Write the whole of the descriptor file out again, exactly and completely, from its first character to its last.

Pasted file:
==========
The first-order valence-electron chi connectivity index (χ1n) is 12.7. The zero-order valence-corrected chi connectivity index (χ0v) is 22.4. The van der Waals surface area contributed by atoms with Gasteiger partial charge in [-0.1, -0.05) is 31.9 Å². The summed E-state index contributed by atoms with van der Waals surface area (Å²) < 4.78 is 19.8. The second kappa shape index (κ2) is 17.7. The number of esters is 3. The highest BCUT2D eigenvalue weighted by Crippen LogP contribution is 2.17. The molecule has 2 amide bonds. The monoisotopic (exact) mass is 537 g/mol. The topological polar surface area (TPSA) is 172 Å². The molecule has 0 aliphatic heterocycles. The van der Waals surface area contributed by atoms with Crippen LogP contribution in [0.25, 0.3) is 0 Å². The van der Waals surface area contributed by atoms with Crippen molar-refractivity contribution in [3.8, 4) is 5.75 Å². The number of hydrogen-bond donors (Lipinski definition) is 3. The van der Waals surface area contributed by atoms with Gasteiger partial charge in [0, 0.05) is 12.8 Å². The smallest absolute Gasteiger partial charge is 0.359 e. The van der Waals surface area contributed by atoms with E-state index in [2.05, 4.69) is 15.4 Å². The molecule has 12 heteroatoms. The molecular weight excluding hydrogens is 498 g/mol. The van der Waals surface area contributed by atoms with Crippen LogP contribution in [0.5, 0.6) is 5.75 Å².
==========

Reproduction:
The first-order valence-electron chi connectivity index (χ1n) is 12.7. The zero-order valence-corrected chi connectivity index (χ0v) is 22.4. The van der Waals surface area contributed by atoms with Gasteiger partial charge in [-0.1, -0.05) is 31.9 Å². The summed E-state index contributed by atoms with van der Waals surface area (Å²) < 4.78 is 19.8. The second kappa shape index (κ2) is 17.7. The number of esters is 3. The highest BCUT2D eigenvalue weighted by Crippen LogP contribution is 2.17. The molecule has 2 amide bonds. The monoisotopic (exact) mass is 537 g/mol. The topological polar surface area (TPSA) is 172 Å². The molecule has 0 aliphatic heterocycles. The van der Waals surface area contributed by atoms with Crippen LogP contribution in [0.25, 0.3) is 0 Å². The van der Waals surface area contributed by atoms with Crippen molar-refractivity contribution in [3.8, 4) is 5.75 Å². The number of hydrogen-bond donors (Lipinski definition) is 3. The van der Waals surface area contributed by atoms with Gasteiger partial charge in [0, 0.05) is 12.8 Å². The smallest absolute Gasteiger partial charge is 0.359 e. The van der Waals surface area contributed by atoms with E-state index in [2.05, 4.69) is 15.4 Å². The molecule has 12 heteroatoms. The molecular weight excluding hydrogens is 498 g/mol. The van der Waals surface area contributed by atoms with Crippen LogP contribution in [0.5, 0.6) is 5.75 Å².